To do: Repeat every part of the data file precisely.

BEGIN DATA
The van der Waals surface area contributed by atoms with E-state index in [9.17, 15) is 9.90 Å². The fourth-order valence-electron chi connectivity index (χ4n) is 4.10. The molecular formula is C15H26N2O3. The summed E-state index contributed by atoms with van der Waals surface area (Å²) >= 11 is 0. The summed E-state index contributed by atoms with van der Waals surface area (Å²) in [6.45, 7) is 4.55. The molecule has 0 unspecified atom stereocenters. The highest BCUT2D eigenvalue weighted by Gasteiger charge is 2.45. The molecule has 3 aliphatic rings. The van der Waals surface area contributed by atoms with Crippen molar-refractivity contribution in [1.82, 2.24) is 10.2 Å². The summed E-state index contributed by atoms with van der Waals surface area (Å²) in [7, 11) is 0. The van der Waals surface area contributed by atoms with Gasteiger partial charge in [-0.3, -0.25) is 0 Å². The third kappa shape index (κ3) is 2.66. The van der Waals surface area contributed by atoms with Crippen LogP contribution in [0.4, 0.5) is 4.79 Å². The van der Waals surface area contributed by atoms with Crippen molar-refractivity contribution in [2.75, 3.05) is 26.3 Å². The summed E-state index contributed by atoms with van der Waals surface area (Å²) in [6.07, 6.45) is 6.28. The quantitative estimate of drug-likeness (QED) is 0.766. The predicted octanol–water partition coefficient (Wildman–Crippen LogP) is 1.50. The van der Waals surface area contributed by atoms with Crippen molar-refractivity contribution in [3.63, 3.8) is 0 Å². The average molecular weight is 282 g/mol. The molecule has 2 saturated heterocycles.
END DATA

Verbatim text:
The van der Waals surface area contributed by atoms with E-state index in [9.17, 15) is 9.90 Å². The fourth-order valence-electron chi connectivity index (χ4n) is 4.10. The molecular formula is C15H26N2O3. The summed E-state index contributed by atoms with van der Waals surface area (Å²) >= 11 is 0. The summed E-state index contributed by atoms with van der Waals surface area (Å²) in [6.45, 7) is 4.55. The molecule has 0 unspecified atom stereocenters. The highest BCUT2D eigenvalue weighted by Gasteiger charge is 2.45. The molecule has 3 aliphatic rings. The van der Waals surface area contributed by atoms with Crippen molar-refractivity contribution in [1.82, 2.24) is 10.2 Å². The summed E-state index contributed by atoms with van der Waals surface area (Å²) in [7, 11) is 0. The van der Waals surface area contributed by atoms with Gasteiger partial charge in [-0.3, -0.25) is 0 Å². The third kappa shape index (κ3) is 2.66. The van der Waals surface area contributed by atoms with Crippen LogP contribution in [0.4, 0.5) is 4.79 Å². The van der Waals surface area contributed by atoms with Crippen molar-refractivity contribution in [2.75, 3.05) is 26.3 Å². The summed E-state index contributed by atoms with van der Waals surface area (Å²) in [6.07, 6.45) is 6.28. The quantitative estimate of drug-likeness (QED) is 0.766. The predicted octanol–water partition coefficient (Wildman–Crippen LogP) is 1.50. The van der Waals surface area contributed by atoms with Crippen molar-refractivity contribution in [3.63, 3.8) is 0 Å². The average molecular weight is 282 g/mol. The molecule has 2 saturated heterocycles.